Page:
In 1801, the first complete mastodon skeleton was excavated in the Hudson River Valley, marking the climax of a century-long debate in America and Europe over the identity of a mysterious creature known as the American Incognitum. Long before the dinosaurs were discovered and the notion of geological time acquired currency, many citizens of the new republic believed this mythical beast to be a ferocious carnivore, capable of crushing deer and elk in its "monstrous grinders." During the American Revolution, George Washington and Thomas Jefferson avidly collected its bones; for the founding fathers, its massive jaws symbolized the violence of the natural world and the emerging nation's own dreams of conquest.
Paul Semonin's lively history of this icon of American nationalism focuses on the link between patriotism and prehistoric nature. From the first fist-sized tooth found in 1705, which Puritan clergyman claimed was evidence of human giants, to the scientific racialism associated with the discovery of extinct species, Semonin traces the evangelical beliefs, Enlightenment thought, and Indian myths which led the founding fathers to view this prehistoric monster as a symbol of nationhood.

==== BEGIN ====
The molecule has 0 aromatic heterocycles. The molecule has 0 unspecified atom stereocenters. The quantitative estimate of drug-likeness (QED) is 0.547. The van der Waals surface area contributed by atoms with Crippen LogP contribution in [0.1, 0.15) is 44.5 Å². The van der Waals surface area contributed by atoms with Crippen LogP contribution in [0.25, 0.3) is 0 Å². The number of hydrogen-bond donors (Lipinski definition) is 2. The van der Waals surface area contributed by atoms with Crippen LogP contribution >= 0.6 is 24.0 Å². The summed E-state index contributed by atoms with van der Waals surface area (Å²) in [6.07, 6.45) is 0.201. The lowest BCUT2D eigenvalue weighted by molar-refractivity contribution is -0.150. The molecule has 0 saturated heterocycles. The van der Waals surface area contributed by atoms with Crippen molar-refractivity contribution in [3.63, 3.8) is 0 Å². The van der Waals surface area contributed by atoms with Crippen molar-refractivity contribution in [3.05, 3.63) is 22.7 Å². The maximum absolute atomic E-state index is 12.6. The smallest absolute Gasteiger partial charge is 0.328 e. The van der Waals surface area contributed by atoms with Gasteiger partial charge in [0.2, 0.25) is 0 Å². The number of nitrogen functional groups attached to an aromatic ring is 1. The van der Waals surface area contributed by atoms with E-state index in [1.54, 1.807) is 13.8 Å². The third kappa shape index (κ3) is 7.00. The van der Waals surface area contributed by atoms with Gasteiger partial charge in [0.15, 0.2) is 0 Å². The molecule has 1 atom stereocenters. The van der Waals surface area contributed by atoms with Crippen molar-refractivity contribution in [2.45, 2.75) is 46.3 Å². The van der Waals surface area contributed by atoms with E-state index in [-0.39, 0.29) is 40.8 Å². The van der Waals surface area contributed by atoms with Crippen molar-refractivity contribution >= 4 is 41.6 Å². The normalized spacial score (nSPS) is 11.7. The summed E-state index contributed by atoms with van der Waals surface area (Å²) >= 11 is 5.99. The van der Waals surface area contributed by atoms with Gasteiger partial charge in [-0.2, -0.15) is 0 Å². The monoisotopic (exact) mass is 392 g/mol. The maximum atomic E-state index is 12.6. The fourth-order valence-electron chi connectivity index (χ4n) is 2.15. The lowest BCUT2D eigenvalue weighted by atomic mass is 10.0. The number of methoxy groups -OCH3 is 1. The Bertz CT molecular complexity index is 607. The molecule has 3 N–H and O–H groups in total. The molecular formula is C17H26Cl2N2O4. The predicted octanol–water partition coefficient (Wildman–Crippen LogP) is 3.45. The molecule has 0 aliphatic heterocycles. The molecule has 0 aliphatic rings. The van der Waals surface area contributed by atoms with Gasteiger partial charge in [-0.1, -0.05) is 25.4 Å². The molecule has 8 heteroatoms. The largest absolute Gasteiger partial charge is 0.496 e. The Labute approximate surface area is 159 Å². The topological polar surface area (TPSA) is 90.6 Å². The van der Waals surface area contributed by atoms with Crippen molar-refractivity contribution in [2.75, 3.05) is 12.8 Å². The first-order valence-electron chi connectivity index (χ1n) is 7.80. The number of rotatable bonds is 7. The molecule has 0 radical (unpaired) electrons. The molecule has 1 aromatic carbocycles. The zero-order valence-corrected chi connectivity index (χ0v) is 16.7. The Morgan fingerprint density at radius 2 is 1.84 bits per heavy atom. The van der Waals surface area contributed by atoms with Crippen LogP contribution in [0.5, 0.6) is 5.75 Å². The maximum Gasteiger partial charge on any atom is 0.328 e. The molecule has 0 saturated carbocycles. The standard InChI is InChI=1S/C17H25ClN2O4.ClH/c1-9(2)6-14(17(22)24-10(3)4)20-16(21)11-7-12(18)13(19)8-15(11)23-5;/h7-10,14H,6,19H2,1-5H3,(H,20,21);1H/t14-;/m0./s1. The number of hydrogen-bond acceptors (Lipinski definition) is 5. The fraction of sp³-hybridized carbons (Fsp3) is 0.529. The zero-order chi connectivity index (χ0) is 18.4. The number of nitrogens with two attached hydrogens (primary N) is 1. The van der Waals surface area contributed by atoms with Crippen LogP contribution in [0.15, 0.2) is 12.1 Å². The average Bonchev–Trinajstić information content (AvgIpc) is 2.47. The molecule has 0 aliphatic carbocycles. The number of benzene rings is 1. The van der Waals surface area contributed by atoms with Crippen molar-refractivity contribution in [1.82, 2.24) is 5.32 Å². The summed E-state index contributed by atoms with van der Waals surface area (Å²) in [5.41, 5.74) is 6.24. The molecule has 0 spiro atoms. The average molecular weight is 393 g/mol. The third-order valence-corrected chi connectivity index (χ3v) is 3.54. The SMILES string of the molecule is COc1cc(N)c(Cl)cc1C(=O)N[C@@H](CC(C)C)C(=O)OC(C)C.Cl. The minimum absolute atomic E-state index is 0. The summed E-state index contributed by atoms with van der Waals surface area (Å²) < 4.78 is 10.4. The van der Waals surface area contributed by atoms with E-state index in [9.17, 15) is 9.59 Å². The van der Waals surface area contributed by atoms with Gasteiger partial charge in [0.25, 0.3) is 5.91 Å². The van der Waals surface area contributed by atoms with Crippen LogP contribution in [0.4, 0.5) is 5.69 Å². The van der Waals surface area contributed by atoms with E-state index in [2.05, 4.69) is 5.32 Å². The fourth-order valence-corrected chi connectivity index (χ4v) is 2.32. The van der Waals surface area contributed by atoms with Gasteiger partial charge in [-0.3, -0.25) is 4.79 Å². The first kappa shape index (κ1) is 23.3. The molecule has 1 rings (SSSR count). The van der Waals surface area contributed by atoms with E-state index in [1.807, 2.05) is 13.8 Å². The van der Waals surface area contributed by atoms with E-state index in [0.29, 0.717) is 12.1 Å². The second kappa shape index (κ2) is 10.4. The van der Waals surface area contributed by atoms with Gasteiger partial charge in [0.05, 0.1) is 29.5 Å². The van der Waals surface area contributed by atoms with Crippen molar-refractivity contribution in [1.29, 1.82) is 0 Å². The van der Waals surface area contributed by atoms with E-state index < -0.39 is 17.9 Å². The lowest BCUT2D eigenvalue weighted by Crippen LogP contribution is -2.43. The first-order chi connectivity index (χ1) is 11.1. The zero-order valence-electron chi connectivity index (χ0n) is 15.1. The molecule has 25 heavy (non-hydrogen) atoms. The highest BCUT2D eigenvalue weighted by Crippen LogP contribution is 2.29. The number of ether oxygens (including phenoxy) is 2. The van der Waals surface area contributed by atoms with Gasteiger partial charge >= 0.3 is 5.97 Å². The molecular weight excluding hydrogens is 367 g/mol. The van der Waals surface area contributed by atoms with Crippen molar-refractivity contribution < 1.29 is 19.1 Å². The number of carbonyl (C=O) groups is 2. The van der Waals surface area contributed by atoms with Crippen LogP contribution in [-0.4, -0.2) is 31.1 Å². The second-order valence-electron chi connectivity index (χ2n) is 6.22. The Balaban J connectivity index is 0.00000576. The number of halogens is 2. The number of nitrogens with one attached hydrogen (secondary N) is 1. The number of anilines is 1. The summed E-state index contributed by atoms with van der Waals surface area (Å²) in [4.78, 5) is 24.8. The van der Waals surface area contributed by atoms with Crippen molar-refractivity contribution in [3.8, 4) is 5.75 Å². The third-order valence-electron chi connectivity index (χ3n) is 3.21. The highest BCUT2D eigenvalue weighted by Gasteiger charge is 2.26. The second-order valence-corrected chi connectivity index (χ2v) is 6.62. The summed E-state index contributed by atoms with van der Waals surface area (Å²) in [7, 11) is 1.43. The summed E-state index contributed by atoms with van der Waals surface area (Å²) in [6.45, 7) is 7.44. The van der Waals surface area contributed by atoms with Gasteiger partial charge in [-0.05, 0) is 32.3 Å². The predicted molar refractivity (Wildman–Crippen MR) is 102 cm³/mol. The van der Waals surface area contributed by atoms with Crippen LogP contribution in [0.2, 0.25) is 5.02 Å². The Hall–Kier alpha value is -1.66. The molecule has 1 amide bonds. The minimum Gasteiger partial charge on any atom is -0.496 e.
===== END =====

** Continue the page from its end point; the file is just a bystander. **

Semonin also sees the mystery of the mastodon in early America as a cautionary tale about the first flowering of our narcissistic fascination with a prehistoric nature ruled by ferocious carnivores. As such, American Monster offers fresh insights into the genesis of the ongoing fascination with dinosaurs.
Paul Semonin is a cultural historian and graphic artist. He received his Ph.D. in history from the University of Oregon. He lives in Eugene, Oregon and occasionally teaches history at Linfield College and Oregon State University.
"The definitive study of the first unofficial totem animal of United States culture. Semonin's authoritative treatment of the 'American incognitum' or mastodon [...] is engagingly written and richly detailed. This book shows once again why history is stranger than fiction."
– W. J. T. Mitchell, University of Chicago